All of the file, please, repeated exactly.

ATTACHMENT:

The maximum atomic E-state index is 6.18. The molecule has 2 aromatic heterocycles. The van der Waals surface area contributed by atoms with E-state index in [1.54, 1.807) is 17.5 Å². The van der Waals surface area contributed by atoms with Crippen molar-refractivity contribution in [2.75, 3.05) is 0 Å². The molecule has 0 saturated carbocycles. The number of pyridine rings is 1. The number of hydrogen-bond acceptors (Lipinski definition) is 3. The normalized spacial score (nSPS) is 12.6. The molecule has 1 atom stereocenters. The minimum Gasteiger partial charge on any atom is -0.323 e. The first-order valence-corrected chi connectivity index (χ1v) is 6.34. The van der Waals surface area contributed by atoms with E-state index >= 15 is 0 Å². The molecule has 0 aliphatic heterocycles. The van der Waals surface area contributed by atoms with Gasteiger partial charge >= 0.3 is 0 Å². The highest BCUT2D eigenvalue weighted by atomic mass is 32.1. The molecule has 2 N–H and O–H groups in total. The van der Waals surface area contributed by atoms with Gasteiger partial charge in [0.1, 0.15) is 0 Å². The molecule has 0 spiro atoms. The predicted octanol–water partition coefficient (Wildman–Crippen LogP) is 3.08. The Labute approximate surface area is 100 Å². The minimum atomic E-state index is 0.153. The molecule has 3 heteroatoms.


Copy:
The maximum atomic E-state index is 6.18. The molecule has 2 aromatic heterocycles. The van der Waals surface area contributed by atoms with E-state index in [1.54, 1.807) is 17.5 Å². The van der Waals surface area contributed by atoms with Crippen molar-refractivity contribution in [2.75, 3.05) is 0 Å². The molecule has 0 saturated carbocycles. The number of pyridine rings is 1. The number of hydrogen-bond acceptors (Lipinski definition) is 3. The normalized spacial score (nSPS) is 12.6. The molecule has 1 atom stereocenters. The minimum Gasteiger partial charge on any atom is -0.323 e. The first-order valence-corrected chi connectivity index (χ1v) is 6.34. The van der Waals surface area contributed by atoms with E-state index >= 15 is 0 Å². The molecule has 0 aliphatic heterocycles. The van der Waals surface area contributed by atoms with Gasteiger partial charge >= 0.3 is 0 Å². The highest BCUT2D eigenvalue weighted by atomic mass is 32.1. The molecule has 2 N–H and O–H groups in total. The van der Waals surface area contributed by atoms with Gasteiger partial charge in [0.1, 0.15) is 0 Å². The molecule has 0 spiro atoms. The predicted octanol–water partition coefficient (Wildman–Crippen LogP) is 3.08. The Labute approximate surface area is 100 Å². The minimum atomic E-state index is 0.153. The molecule has 3 heteroatoms.